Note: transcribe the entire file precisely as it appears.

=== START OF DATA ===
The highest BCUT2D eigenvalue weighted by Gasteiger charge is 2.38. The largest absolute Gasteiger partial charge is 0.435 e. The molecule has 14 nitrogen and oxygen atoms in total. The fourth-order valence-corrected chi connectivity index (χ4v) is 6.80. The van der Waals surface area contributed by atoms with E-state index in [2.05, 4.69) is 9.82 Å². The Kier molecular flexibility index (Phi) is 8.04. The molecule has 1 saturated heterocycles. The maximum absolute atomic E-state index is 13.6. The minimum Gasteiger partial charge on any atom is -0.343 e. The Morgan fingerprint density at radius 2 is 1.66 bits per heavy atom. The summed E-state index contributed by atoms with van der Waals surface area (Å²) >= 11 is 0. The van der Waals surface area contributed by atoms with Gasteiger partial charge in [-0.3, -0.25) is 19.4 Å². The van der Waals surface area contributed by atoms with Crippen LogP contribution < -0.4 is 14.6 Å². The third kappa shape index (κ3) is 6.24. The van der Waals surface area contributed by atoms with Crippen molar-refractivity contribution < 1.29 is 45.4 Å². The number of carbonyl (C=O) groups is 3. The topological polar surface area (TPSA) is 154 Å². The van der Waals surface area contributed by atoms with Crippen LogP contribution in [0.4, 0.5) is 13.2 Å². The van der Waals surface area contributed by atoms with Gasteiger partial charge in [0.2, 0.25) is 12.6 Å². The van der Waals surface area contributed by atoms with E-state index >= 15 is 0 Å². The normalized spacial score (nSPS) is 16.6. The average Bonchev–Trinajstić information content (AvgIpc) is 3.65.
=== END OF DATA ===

The highest BCUT2D eigenvalue weighted by Gasteiger charge is 2.38. The largest absolute Gasteiger partial charge is 0.435 e. The molecule has 14 nitrogen and oxygen atoms in total. The fourth-order valence-corrected chi connectivity index (χ4v) is 6.80. The van der Waals surface area contributed by atoms with E-state index in [2.05, 4.69) is 9.82 Å². The Kier molecular flexibility index (Phi) is 8.04. The molecule has 1 saturated heterocycles. The maximum absolute atomic E-state index is 13.6. The minimum Gasteiger partial charge on any atom is -0.343 e. The Morgan fingerprint density at radius 2 is 1.66 bits per heavy atom. The summed E-state index contributed by atoms with van der Waals surface area (Å²) >= 11 is 0. The van der Waals surface area contributed by atoms with Gasteiger partial charge in [-0.3, -0.25) is 19.4 Å². The van der Waals surface area contributed by atoms with Crippen LogP contribution < -0.4 is 14.6 Å². The third kappa shape index (κ3) is 6.24. The van der Waals surface area contributed by atoms with Crippen molar-refractivity contribution < 1.29 is 45.4 Å². The number of carbonyl (C=O) groups is 3. The topological polar surface area (TPSA) is 154 Å². The van der Waals surface area contributed by atoms with Crippen LogP contribution in [0.4, 0.5) is 13.2 Å². The van der Waals surface area contributed by atoms with Gasteiger partial charge in [0.2, 0.25) is 12.6 Å². The van der Waals surface area contributed by atoms with E-state index >= 15 is 0 Å². The normalized spacial score (nSPS) is 16.6. The average Bonchev–Trinajstić information content (AvgIpc) is 3.65.